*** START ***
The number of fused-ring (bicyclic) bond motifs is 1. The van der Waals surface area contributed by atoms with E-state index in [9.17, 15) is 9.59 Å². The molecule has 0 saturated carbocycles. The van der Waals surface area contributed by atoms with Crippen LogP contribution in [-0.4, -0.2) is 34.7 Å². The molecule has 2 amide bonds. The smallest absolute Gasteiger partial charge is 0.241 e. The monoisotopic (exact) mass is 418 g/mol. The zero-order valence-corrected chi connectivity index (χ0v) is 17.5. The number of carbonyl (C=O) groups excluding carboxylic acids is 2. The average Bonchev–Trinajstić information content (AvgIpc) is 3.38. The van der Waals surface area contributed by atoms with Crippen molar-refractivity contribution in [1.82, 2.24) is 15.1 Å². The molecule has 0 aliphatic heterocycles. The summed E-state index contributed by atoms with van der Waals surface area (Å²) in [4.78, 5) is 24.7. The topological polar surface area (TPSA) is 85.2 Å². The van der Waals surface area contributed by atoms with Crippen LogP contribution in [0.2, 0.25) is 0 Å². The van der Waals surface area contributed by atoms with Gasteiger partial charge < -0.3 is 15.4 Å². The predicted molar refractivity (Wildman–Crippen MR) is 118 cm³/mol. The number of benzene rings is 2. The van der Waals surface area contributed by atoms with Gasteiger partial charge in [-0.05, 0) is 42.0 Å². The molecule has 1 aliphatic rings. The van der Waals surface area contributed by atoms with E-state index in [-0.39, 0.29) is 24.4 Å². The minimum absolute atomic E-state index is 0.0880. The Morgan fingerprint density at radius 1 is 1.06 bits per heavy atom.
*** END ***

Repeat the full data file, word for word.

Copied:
The number of fused-ring (bicyclic) bond motifs is 1. The van der Waals surface area contributed by atoms with E-state index in [9.17, 15) is 9.59 Å². The molecule has 0 saturated carbocycles. The van der Waals surface area contributed by atoms with Crippen LogP contribution in [-0.4, -0.2) is 34.7 Å². The molecule has 2 amide bonds. The smallest absolute Gasteiger partial charge is 0.241 e. The monoisotopic (exact) mass is 418 g/mol. The zero-order valence-corrected chi connectivity index (χ0v) is 17.5. The number of carbonyl (C=O) groups excluding carboxylic acids is 2. The average Bonchev–Trinajstić information content (AvgIpc) is 3.38. The van der Waals surface area contributed by atoms with Crippen molar-refractivity contribution in [1.82, 2.24) is 15.1 Å². The molecule has 0 aliphatic heterocycles. The summed E-state index contributed by atoms with van der Waals surface area (Å²) in [4.78, 5) is 24.7. The topological polar surface area (TPSA) is 85.2 Å². The van der Waals surface area contributed by atoms with Crippen LogP contribution in [0.2, 0.25) is 0 Å². The van der Waals surface area contributed by atoms with Gasteiger partial charge < -0.3 is 15.4 Å². The predicted molar refractivity (Wildman–Crippen MR) is 118 cm³/mol. The number of benzene rings is 2. The van der Waals surface area contributed by atoms with Gasteiger partial charge in [-0.05, 0) is 42.0 Å². The molecule has 1 aliphatic rings. The van der Waals surface area contributed by atoms with E-state index in [-0.39, 0.29) is 24.4 Å². The minimum absolute atomic E-state index is 0.0880. The Morgan fingerprint density at radius 1 is 1.06 bits per heavy atom.